Editor’s note: This article has been updated with further background and developments in this case, including details from the amicus brief filed Wednesday by the U.S. Department of Justice.
Claiming the judiciary cannot interfere with church matters, the U.S. Department of Justice and the Indiana Attorney General have entered the fight between the Roman Catholic Archdiocese of Indianapolis and a teacher who was dismissed from Cathedral High School in Indianapolis for being in a same-sex marriage.
Indiana Attorney General Curtis Hill’s office and the DOJ, through Southern District of Indiana Assistant U.S. Attorney Josh Minkler, have filed amicus curiae briefs with the Indiana Supreme Court in State of Indiana ex rel. Roman Catholic Archdiocese of Indianapolis, Inc. v. Marion Superior court and the Hon. Stephen R. Heimann, as Special Judge thereof, 20S-OR-520.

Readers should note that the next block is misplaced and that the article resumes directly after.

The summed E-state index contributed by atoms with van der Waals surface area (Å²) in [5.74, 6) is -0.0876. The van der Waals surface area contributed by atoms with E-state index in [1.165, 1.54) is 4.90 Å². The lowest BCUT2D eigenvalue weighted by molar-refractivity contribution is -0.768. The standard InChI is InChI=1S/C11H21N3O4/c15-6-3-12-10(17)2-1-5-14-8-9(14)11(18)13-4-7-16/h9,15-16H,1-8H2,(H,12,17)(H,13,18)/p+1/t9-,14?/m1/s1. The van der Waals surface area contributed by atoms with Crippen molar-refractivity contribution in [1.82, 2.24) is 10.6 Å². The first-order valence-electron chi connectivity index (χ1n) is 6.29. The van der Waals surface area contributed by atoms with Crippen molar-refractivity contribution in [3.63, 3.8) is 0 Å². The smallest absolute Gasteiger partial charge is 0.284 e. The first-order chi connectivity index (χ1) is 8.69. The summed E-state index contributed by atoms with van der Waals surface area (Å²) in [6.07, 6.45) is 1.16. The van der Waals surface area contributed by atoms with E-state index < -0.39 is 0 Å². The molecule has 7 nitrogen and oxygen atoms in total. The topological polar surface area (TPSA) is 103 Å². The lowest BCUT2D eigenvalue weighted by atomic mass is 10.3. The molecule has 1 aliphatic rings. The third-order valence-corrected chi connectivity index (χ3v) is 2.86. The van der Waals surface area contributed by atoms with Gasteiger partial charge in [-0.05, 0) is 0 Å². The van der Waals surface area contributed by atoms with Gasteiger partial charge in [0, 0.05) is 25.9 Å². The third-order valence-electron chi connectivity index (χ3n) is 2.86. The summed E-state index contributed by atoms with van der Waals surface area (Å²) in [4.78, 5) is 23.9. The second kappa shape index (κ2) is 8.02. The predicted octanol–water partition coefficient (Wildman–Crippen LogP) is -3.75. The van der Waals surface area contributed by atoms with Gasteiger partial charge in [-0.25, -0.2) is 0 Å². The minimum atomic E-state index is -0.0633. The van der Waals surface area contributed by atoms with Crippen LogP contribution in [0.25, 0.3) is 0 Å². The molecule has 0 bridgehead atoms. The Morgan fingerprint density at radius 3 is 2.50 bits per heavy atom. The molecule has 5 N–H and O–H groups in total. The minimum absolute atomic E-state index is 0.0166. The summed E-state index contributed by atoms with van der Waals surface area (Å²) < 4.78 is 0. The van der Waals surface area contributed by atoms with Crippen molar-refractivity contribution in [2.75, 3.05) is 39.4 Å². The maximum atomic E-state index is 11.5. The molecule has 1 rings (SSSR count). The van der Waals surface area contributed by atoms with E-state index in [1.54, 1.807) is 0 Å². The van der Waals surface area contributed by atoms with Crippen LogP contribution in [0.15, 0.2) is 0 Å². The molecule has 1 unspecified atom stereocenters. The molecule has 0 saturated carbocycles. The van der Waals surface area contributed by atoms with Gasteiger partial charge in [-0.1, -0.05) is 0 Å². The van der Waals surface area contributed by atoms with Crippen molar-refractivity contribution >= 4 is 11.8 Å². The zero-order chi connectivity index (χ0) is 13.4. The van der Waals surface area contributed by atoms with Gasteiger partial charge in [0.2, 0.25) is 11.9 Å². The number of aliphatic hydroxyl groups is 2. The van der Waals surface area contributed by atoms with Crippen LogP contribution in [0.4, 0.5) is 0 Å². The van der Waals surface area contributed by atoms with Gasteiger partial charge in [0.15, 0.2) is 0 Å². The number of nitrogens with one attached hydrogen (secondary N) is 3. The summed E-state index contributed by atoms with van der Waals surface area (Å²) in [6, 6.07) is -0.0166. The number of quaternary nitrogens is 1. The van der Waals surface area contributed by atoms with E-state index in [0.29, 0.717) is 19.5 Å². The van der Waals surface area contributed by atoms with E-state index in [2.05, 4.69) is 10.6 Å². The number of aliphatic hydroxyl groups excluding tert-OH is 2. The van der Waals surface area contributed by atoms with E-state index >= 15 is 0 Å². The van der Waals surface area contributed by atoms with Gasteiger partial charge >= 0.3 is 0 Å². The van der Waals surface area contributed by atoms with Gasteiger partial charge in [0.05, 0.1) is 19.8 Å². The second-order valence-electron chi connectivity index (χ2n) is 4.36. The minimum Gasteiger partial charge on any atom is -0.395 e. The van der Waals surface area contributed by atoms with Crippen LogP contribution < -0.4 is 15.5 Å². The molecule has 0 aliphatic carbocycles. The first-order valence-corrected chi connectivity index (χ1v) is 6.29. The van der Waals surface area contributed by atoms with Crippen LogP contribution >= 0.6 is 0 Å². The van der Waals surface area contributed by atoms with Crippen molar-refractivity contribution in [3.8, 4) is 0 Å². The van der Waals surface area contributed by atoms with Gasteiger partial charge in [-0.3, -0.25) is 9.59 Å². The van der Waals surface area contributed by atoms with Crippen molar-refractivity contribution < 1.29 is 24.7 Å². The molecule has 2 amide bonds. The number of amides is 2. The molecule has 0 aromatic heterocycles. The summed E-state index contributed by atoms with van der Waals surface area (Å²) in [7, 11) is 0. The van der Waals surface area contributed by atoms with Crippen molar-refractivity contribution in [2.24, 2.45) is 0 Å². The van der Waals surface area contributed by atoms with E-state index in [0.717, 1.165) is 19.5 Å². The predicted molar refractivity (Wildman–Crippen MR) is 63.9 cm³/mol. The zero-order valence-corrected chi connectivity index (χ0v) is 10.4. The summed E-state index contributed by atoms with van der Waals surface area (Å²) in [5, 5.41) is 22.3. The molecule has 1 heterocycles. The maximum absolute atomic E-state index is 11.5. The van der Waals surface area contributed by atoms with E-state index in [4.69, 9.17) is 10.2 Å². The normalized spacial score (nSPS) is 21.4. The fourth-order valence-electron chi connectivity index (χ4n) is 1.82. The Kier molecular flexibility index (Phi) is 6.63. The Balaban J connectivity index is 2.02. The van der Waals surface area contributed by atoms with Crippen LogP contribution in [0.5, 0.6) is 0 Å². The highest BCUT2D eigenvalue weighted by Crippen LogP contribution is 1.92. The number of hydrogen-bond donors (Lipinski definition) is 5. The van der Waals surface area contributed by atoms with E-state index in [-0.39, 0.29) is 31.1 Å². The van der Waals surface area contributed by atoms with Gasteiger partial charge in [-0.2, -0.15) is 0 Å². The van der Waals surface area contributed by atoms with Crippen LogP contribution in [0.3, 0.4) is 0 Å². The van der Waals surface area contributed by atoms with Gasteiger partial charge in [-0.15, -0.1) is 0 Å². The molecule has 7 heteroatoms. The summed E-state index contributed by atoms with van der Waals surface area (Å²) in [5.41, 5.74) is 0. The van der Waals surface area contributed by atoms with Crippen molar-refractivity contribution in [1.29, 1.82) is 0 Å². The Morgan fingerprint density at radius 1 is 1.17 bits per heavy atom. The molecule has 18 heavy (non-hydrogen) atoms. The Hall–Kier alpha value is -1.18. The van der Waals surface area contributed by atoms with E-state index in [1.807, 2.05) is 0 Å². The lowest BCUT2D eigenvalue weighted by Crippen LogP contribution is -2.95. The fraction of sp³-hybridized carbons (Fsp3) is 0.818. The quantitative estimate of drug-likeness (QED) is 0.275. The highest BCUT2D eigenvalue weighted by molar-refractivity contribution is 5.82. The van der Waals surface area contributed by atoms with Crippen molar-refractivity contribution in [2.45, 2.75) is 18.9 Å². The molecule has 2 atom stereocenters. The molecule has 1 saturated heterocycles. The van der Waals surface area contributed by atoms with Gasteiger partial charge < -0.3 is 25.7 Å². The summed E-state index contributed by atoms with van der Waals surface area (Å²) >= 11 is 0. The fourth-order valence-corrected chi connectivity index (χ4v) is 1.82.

Plaintiff Joshua Payne-Elliott was fired from Cathedral after the archdiocese threatened to no longer recognize the high school as Catholic if the school did not follow church doctrine. Payne-Elliot sued the archdiocese for tortious interference with a contract.
Marion Superior Special Judge Stephen Heimann called for additional discovery to further understand Payne-Elliott’s responsibilities as a teacher at the Catholic high school. The archdiocese balked and, after its motions for reconsideration and interlocutory appeal were denied, filed a verified petition for writ of mandamus and writ of prohibition with the Indiana Supreme Court. On Aug. 21, the justices issued an emergency writ and stayed discovery in the trial court pending the high court’s ruling in the archdiocese’s original action.
The state’s top attorney argues the archdiocese is protected under the church autonomy doctrine and, therefore, has absolute immunity. Permitting the case to move forward, the attorney general states, will not only violate the rights of the archdiocese but also harm the judiciary.